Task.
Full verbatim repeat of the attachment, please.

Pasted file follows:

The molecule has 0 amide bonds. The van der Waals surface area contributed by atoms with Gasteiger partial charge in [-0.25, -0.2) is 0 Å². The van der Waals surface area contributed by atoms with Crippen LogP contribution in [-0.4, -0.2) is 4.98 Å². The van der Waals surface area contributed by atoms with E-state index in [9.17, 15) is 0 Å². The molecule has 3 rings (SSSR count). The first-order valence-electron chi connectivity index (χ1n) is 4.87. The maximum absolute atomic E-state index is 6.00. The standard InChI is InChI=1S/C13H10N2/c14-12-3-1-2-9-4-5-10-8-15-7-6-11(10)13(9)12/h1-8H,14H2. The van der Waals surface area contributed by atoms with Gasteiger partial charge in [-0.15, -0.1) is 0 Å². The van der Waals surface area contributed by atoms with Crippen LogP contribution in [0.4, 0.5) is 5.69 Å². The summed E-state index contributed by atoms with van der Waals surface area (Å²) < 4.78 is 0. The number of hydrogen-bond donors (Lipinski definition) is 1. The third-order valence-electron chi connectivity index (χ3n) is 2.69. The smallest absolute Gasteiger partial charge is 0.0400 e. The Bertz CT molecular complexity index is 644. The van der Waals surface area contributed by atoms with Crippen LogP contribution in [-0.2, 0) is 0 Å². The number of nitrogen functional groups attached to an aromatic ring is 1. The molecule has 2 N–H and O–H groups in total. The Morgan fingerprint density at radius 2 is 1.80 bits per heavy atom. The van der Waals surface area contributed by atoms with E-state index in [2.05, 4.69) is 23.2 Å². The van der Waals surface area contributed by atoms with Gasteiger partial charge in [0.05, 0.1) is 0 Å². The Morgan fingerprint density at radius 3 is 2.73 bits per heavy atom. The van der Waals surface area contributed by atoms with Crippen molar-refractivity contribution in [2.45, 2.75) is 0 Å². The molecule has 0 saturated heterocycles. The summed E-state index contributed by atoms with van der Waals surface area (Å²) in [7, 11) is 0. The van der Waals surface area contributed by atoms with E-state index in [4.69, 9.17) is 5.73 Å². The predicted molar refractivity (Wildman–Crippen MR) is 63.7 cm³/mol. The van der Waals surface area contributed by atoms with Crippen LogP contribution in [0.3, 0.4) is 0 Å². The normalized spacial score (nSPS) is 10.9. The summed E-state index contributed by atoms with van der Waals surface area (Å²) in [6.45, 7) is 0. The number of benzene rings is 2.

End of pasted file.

The molecule has 0 amide bonds. The van der Waals surface area contributed by atoms with Gasteiger partial charge in [-0.25, -0.2) is 0 Å². The van der Waals surface area contributed by atoms with Crippen LogP contribution in [-0.4, -0.2) is 4.98 Å². The van der Waals surface area contributed by atoms with E-state index in [9.17, 15) is 0 Å². The molecule has 3 rings (SSSR count). The first-order valence-electron chi connectivity index (χ1n) is 4.87. The maximum absolute atomic E-state index is 6.00. The standard InChI is InChI=1S/C13H10N2/c14-12-3-1-2-9-4-5-10-8-15-7-6-11(10)13(9)12/h1-8H,14H2. The van der Waals surface area contributed by atoms with Gasteiger partial charge in [-0.15, -0.1) is 0 Å². The van der Waals surface area contributed by atoms with Crippen LogP contribution in [0.4, 0.5) is 5.69 Å². The summed E-state index contributed by atoms with van der Waals surface area (Å²) < 4.78 is 0. The number of hydrogen-bond donors (Lipinski definition) is 1. The third-order valence-electron chi connectivity index (χ3n) is 2.69. The smallest absolute Gasteiger partial charge is 0.0400 e. The Bertz CT molecular complexity index is 644. The van der Waals surface area contributed by atoms with Crippen LogP contribution in [-0.2, 0) is 0 Å². The number of nitrogen functional groups attached to an aromatic ring is 1. The molecule has 2 N–H and O–H groups in total. The Morgan fingerprint density at radius 2 is 1.80 bits per heavy atom. The van der Waals surface area contributed by atoms with E-state index in [2.05, 4.69) is 23.2 Å². The van der Waals surface area contributed by atoms with Gasteiger partial charge in [0.05, 0.1) is 0 Å². The Morgan fingerprint density at radius 3 is 2.73 bits per heavy atom. The van der Waals surface area contributed by atoms with Crippen molar-refractivity contribution in [2.45, 2.75) is 0 Å². The molecule has 0 saturated heterocycles. The summed E-state index contributed by atoms with van der Waals surface area (Å²) in [7, 11) is 0. The van der Waals surface area contributed by atoms with E-state index in [4.69, 9.17) is 5.73 Å². The predicted molar refractivity (Wildman–Crippen MR) is 63.7 cm³/mol. The van der Waals surface area contributed by atoms with Crippen LogP contribution in [0.3, 0.4) is 0 Å². The normalized spacial score (nSPS) is 10.9. The summed E-state index contributed by atoms with van der Waals surface area (Å²) in [6.45, 7) is 0. The number of benzene rings is 2.